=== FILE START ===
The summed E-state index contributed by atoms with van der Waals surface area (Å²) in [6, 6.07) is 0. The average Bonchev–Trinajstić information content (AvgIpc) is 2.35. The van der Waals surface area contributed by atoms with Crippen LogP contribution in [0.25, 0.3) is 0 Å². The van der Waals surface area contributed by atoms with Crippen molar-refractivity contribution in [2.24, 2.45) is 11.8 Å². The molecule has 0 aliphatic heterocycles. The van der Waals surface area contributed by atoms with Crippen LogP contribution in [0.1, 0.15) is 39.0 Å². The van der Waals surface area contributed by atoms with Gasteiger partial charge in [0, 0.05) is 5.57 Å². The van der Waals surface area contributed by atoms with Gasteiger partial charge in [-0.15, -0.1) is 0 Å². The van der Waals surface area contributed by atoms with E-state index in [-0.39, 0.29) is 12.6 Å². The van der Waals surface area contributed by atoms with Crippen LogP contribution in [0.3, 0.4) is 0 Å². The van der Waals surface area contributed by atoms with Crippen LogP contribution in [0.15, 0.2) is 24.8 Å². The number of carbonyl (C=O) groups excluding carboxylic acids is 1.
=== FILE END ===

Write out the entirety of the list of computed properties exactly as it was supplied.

The summed E-state index contributed by atoms with van der Waals surface area (Å²) in [6, 6.07) is 0. The average Bonchev–Trinajstić information content (AvgIpc) is 2.35. The van der Waals surface area contributed by atoms with Crippen LogP contribution in [0.25, 0.3) is 0 Å². The van der Waals surface area contributed by atoms with Crippen molar-refractivity contribution in [2.24, 2.45) is 11.8 Å². The molecule has 0 aliphatic heterocycles. The van der Waals surface area contributed by atoms with Crippen LogP contribution in [0.1, 0.15) is 39.0 Å². The van der Waals surface area contributed by atoms with Gasteiger partial charge in [0, 0.05) is 5.57 Å². The van der Waals surface area contributed by atoms with Gasteiger partial charge in [-0.15, -0.1) is 0 Å². The van der Waals surface area contributed by atoms with E-state index in [-0.39, 0.29) is 12.6 Å². The van der Waals surface area contributed by atoms with Crippen LogP contribution in [0.3, 0.4) is 0 Å². The van der Waals surface area contributed by atoms with Crippen LogP contribution in [0.15, 0.2) is 24.8 Å². The number of carbonyl (C=O) groups excluding carboxylic acids is 1.